A recurrent struggle for teachers is how to deal with students who lack motivation. All classes seem to have at least one student who seems unreachable, no matter what we try, and even the best students have days when they are not motivated for classroom learning. Although most teachers would blame technology for students’ distraction and lack of interest, studies on this subject tell us otherwise.

In fact, it seems that what motivates students mostly is having positive relationships with their teachers, feeling they can have some choice in what they learn, and feeling they can improve. Let us explore more in detail these points:

Positive relationship with teachers. As teachers, do we make our students feel we care about them? Research has found out that just chatting casually to underperforming students can make the difference.

Having some choice in learning is a major factor in motivation, as students feel more engaged and responsible for their own learning. Teachers could let students have some freedom in their learning, let students have choices in what they do, and how they do it, for example by choosing whether they prefer to work in groups or on their own. A sense of autonomy is a major factor in intrinsic motivation.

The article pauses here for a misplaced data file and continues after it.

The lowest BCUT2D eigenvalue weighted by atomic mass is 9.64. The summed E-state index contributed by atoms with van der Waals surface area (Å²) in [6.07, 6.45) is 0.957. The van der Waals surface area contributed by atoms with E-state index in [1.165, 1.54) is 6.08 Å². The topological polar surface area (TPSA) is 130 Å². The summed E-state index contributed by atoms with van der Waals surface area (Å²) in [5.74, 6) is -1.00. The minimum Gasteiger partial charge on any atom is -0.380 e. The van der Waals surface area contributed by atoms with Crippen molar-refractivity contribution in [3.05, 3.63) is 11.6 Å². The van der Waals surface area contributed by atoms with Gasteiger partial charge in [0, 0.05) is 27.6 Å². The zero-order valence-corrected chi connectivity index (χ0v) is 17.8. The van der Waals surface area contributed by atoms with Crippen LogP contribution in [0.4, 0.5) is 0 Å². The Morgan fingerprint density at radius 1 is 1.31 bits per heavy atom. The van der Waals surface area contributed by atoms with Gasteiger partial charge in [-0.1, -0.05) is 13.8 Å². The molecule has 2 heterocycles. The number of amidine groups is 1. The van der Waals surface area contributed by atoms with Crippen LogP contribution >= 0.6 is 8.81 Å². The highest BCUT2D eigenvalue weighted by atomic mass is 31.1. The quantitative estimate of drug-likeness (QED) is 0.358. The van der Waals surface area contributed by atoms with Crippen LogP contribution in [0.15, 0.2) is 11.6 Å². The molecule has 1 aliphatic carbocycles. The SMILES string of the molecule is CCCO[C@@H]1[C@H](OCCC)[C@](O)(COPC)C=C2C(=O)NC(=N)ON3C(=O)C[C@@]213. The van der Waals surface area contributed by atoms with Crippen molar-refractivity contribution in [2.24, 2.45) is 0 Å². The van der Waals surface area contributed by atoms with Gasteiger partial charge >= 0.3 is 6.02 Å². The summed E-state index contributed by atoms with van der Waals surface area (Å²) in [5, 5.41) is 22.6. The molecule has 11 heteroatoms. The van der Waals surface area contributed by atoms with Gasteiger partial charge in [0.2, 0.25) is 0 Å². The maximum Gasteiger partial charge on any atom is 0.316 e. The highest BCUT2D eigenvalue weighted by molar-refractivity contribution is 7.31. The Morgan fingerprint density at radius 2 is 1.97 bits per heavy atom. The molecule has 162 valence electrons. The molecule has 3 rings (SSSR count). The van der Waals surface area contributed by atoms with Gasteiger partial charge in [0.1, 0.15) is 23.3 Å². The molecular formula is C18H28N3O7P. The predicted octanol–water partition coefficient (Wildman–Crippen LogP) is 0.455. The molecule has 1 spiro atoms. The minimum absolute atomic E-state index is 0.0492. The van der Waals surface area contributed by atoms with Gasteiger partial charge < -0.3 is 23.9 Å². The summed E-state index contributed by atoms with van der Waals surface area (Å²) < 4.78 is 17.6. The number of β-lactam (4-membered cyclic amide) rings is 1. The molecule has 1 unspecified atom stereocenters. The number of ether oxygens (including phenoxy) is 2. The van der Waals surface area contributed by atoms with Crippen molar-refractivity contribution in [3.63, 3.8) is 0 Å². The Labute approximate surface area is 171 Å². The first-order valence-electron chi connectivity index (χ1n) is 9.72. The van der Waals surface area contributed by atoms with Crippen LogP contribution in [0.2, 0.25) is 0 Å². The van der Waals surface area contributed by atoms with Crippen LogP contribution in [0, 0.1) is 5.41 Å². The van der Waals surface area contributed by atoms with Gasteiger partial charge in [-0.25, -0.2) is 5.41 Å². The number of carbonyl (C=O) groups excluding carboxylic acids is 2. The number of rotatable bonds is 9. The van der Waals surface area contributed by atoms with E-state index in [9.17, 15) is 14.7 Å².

Feeling they can improve. Students are motivated if they believe they can get better at something. Teachers can offer students effective and objective feedback on their performance, which gives them opportunities for improvement.



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